James Veitch Game Face

By Lisa Clark 

I went into Game Face expecting a show about computer games. It wasn’t really, though it did mention an old computer console game at one point. It was more about Email scams and pranks for which he is apparently famous, and I guess they are games of a sort played on a computer. His style certainly appeals to some geeky males I know and the audience was packed with fans, because James is somewhat of a You Tube star via a couple of famous TED talks and a spot on Conan about rubber ducks.

James’ deadpan but cheeky style is reminiscent of Dave Gorman. Power point presentations and tales that get laughs from surprise, audacity and tenacity, though these are not quite as slick or as gob smacking as Dave’s intricate adventures. There was a lot of faffing about at the beginning of the show that was starting half an hour late (not really his fault that the previous show went over, but Get On With It!) and rather than nutty and daring, I found his stories amusing but rather petty. I kept sympathising with the person on the low wage he was teasing. In the past he’s apparently gone after proper dodgy scammers, but in this show it is low grade annoying advertisers, medical assistants and someone on the British equivalent of Gumtree that James is quite clearly hoping to lure in to toy with and use for his comedy festival show / next viral video. It was about a Flux Capacitor from Back to the Future, so he seemed to be deliberately trying to hook a geek, who might be sympathetic and not threaten him with the police, I guess.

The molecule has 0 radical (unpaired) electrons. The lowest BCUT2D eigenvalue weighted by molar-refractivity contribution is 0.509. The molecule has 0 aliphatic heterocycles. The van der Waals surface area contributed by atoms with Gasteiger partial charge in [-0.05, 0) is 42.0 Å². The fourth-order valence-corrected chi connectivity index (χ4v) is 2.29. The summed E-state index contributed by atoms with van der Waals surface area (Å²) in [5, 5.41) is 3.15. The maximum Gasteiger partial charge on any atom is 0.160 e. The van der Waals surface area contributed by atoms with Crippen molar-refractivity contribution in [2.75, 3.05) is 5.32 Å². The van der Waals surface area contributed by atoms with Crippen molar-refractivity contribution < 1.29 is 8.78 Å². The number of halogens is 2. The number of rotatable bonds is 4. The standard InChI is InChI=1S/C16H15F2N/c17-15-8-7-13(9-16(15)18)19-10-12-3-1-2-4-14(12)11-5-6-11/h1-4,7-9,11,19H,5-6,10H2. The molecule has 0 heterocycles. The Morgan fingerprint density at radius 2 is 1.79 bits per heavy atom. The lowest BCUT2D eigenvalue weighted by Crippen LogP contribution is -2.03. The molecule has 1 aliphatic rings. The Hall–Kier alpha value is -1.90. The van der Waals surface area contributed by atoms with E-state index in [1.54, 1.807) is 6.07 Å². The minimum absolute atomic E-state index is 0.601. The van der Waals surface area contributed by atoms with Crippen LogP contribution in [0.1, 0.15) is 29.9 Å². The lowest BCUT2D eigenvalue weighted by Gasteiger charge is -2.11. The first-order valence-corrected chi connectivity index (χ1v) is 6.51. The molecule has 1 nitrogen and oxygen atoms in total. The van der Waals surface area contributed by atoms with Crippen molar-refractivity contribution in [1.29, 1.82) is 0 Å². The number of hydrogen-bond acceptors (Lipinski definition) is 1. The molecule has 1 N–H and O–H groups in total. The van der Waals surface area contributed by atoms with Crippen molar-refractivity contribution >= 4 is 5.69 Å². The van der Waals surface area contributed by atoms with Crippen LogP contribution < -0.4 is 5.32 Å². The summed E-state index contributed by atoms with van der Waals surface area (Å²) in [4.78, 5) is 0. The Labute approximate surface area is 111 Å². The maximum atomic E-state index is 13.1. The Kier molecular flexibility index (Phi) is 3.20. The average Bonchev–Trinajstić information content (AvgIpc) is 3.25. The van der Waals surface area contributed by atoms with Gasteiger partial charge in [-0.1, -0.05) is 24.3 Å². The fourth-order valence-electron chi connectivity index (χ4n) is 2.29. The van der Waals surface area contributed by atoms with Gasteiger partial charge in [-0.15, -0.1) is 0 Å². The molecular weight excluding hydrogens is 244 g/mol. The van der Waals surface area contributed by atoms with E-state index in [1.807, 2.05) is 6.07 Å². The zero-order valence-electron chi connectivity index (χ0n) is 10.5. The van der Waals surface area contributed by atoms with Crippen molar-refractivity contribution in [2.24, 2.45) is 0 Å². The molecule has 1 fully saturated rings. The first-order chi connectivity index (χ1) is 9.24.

James’ show had laughs throughout, but it wasn’t completely hilarious, maybe a lot of people in the audience had heard it all before, as at least one major sketch he did has been online for two years. Basically this show is a way to enjoy someone dealing with some of the things that annoy you about living in the computer age and live vicariously through his meek revenge. James is not overtly cruel and so the fun is all pretty light. I can’t help but question the validity of his tales because unlike the meticulous Dave Gorman he provides no proof and, from what I’ve seen since online, he changes his stories a bit to suit his audience. In the end, though it’s all just a bit of silly  fun.

Things wind up with a song on the guitar that has been sitting on stage throughout, and a video of his friend’s housebound cat whose thoughts he voices over in the style of that other you tube sensation Henry the cat with Ennui. Cat videos are always a crowd pleaser and I was glad I’d stayed around for it. James is very charming and there were many laughs to be had, this would be a great show for geeky teenagers (if you don’t mind that there was a bit of rude stuff at one point) and people who love online pranking.

James Veitch Game Face is on at The Melbourne Town Hall Until April 22